Tom’s eyes went round. “What?”

  Ryan studied me a moment, as if he were looking for something I wasn’t sure was there. I don’t know whether he found it or not, but he turned to Nick. “Would that be okay with Ben, if we went with them?”

  “Um . . .” Nick’s lip twisted.

  “Let me ask him,” I suggested. Okay, then. I was throwing all caution to the wind.

  The guys glanced at each other, and another round of: what the fuck am I doing? circulated my head.

  I didn’t even think Willow would’ve done this, or maybe she would have. Maybe she wouldn’t have been happy with tackling the seniors. She might’ve moved on to college guys. I knew she’d started talking to one before we moved. Duke didn’t know it, but he’d been about to be dumped. Sorry, Duke.

  I wanted . . . something different.

  Apparently, a college party was it for me.

  “Nah. Um . . .” Nick frowned. “I’ll text him quick.” He glanced at Ryan before adding more quietly, “I can tell him you’re coming.”

  Ryan’s jaw clenched, and he jerked up a shoulder. “That’s fine.”

  I glanced between the two, noticing how quiet everyone else got. “Uh, what’s going on?”

  They all looked at Ryan, who shook his head briefly. “It’s nothing. Ben’s a big b-ball fan. He’ll want to shoot the shit with me for a bit.”

  “Oh.” There was more. I could tell, but after a quick scan, I could tell no one would speak on it. Some unspoken situation had just materialized, and I wasn’t in on it.

  Nick’s phone beeped a second later.

  “Yeah.” He looked around the room. “He said we could go, but we gotta move now.”

  The guys flew around, preparing to change from their trunks to their regular clothes. They forgot I was in the room until Ryan snapped at them. Tom and Nick’s hands were pushing their swim shorts down, and they froze.

  I threw up a hand and looked at the floor. “I’m good. I’ll grab some clothes and get ready downstairs.”

  “Hey.” Ryan followed me into the hallway, making sure his door was shut. “You sure about this?”

  I jerked up a shoulder. “I think it’s safe to say I’m up for anything right about now.”

  Robbie was going to his new school this week. I’d be going to mine.

  Who the fuck cared? Right?

  “Mackenzie . . .”

  I clipped my head to the side. “I’ll be ready in a few minutes.”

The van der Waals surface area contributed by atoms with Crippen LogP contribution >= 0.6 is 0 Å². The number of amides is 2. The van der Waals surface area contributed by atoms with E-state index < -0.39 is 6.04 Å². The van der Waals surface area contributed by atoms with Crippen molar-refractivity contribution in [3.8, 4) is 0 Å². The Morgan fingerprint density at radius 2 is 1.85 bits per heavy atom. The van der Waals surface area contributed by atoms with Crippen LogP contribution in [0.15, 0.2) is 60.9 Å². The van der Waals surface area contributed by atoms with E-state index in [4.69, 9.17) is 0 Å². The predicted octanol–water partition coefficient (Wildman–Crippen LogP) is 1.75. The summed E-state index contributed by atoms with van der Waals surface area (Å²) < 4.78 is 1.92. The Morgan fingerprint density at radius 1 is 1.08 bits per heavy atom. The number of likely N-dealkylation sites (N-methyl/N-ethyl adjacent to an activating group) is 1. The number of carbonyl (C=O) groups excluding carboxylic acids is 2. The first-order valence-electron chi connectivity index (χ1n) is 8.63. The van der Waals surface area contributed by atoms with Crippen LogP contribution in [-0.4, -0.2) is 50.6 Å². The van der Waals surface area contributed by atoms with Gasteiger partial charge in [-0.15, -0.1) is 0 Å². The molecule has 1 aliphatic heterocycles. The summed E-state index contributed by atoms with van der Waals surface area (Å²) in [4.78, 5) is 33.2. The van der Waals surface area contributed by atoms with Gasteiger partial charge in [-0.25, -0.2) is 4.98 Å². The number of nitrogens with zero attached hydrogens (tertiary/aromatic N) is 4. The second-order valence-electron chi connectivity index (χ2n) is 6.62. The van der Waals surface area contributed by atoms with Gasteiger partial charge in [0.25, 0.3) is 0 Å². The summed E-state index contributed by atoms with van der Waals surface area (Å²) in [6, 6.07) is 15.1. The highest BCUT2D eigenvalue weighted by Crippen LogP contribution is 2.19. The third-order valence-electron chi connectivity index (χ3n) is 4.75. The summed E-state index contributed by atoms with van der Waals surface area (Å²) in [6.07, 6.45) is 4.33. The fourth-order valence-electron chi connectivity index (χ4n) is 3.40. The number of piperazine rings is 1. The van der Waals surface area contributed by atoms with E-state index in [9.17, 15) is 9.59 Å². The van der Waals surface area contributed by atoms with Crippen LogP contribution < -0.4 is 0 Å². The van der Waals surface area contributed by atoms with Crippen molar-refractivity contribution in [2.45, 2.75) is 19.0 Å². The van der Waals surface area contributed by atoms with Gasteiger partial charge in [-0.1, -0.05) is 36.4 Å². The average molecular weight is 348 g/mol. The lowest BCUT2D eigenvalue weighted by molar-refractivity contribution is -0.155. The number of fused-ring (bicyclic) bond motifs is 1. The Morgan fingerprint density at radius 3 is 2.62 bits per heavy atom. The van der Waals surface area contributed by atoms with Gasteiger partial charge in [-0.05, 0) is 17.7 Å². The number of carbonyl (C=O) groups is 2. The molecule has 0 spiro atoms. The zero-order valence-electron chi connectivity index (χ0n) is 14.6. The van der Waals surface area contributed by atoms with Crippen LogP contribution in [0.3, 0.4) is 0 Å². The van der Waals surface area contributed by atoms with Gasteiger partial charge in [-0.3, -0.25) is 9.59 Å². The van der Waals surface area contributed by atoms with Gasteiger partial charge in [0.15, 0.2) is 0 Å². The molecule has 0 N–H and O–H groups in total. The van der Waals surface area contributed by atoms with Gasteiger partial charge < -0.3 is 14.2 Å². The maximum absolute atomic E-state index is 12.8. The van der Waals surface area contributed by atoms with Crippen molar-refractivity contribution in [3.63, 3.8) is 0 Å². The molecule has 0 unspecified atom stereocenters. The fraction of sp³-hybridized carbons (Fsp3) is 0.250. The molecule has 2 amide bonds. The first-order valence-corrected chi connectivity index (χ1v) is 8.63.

“If you’re sure.” His eyes were heavy with concern, and the look warmed me, but he was talking to me like I was normal.

  Normal died in my twin sister’s puddle of blood.

  I slipped away, grabbing some clothes from my suitcase in his truck. I’d planned on using a random downstairs bathroom, but the entire first floor was crowded. The guys were still in Ryan’s room, so I looked around, seeing Peach’s door open.

  Sorry, Peach, but I’m about to use your shit.

  I ducked in. After dressing, I went to her bathroom. She could sue me; I didn’
t give a rat’s ass. I used some of her stuff, putting product in my hair, and I went through her makeup too.

  We were going to a college party. I had to look the part.

  When I finished, I’d aged five years. Heavy eyeliner and eye shadow helped the image.

  I pulled on a pair of jean shorts, and I undid one button to shimmy them down an inch on my hips. There. That completed the look.

  Ryan and his friends were at the front door, and when Ryan caught sight of me, his eyes rounded, darkening.

  “Whoa.” Pete actually took a step toward me. “You’re fucking hot, Mackenzie.”

  Nick snorted and hit him in the arm. “Real smooth, Peepee.”

  “Shut up—and what?” Pete gestured to me. “She is.”

  “You have to say it in a nice way, a way that doesn’t make us think you’re creeping on Ryan’s girl.”

  Pete looked from Ryan to me, his brows furrowing. “Um . . .”

  Ryan only raised an eyebrow; his lips remained shut.

  Pete’s face reddened, and he coughed. “Mackenzie, you are—”

  I snorted, waving at him. “Please stop. We all look good. Let’s leave it at that.”

  A satisfied smile settled on his face.

  I looked at Nick and narrowed my eyes. “You, on the other hand . . .” He called me Ryan’s girl. I should correct him, but after a quick glance at Ryan, I didn’t want to. He was staring steadily at me, his eyes heated.

  Yep. He was totally affecting me, and I coughed. “Are we ready?”

  The guys took off out the front door.

  Ryan held back till they were gone. Without saying a word, he took my hand. He threaded our fingers together as we headed after them, and I tried to ignore the little flutter in my chest.